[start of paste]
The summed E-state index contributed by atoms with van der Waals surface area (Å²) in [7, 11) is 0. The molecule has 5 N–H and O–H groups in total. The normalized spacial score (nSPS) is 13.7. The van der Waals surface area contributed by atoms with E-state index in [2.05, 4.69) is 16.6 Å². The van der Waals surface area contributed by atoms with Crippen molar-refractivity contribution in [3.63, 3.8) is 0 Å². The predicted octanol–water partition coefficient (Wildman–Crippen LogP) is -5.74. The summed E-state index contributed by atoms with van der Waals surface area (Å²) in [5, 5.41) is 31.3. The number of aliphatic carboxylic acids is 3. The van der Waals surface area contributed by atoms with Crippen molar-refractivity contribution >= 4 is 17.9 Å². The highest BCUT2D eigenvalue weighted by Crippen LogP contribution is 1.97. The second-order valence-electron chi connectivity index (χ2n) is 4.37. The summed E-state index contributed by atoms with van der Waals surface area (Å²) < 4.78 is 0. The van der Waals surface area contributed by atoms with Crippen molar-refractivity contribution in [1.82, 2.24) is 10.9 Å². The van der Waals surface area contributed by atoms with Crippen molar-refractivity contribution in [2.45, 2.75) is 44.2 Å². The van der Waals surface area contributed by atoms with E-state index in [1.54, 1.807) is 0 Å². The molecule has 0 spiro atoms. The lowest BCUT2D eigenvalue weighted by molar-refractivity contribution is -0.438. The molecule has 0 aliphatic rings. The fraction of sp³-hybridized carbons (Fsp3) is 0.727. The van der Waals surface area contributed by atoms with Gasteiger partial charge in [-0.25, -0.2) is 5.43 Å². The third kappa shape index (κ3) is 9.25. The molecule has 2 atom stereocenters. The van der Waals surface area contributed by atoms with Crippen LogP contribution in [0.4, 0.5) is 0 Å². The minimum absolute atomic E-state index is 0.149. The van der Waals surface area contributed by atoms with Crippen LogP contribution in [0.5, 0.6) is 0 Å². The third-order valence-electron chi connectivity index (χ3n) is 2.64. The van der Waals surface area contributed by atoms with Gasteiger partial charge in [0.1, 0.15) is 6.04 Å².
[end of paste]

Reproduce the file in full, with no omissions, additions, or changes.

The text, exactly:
The summed E-state index contributed by atoms with van der Waals surface area (Å²) in [7, 11) is 0. The molecule has 5 N–H and O–H groups in total. The normalized spacial score (nSPS) is 13.7. The van der Waals surface area contributed by atoms with E-state index in [2.05, 4.69) is 16.6 Å². The van der Waals surface area contributed by atoms with Crippen molar-refractivity contribution in [3.63, 3.8) is 0 Å². The predicted octanol–water partition coefficient (Wildman–Crippen LogP) is -5.74. The summed E-state index contributed by atoms with van der Waals surface area (Å²) in [5, 5.41) is 31.3. The number of aliphatic carboxylic acids is 3. The van der Waals surface area contributed by atoms with Crippen molar-refractivity contribution >= 4 is 17.9 Å². The highest BCUT2D eigenvalue weighted by Crippen LogP contribution is 1.97. The second-order valence-electron chi connectivity index (χ2n) is 4.37. The summed E-state index contributed by atoms with van der Waals surface area (Å²) < 4.78 is 0. The van der Waals surface area contributed by atoms with Crippen molar-refractivity contribution in [1.82, 2.24) is 10.9 Å². The van der Waals surface area contributed by atoms with Crippen molar-refractivity contribution in [2.45, 2.75) is 44.2 Å². The van der Waals surface area contributed by atoms with E-state index in [1.54, 1.807) is 0 Å². The molecule has 0 spiro atoms. The lowest BCUT2D eigenvalue weighted by molar-refractivity contribution is -0.438. The molecule has 0 aliphatic rings. The fraction of sp³-hybridized carbons (Fsp3) is 0.727. The van der Waals surface area contributed by atoms with Gasteiger partial charge in [-0.25, -0.2) is 5.43 Å². The third kappa shape index (κ3) is 9.25. The molecule has 2 atom stereocenters. The van der Waals surface area contributed by atoms with Crippen LogP contribution in [0.4, 0.5) is 0 Å². The minimum absolute atomic E-state index is 0.149. The van der Waals surface area contributed by atoms with Crippen LogP contribution in [0.5, 0.6) is 0 Å². The third-order valence-electron chi connectivity index (χ3n) is 2.64. The van der Waals surface area contributed by atoms with Gasteiger partial charge in [0.1, 0.15) is 6.04 Å².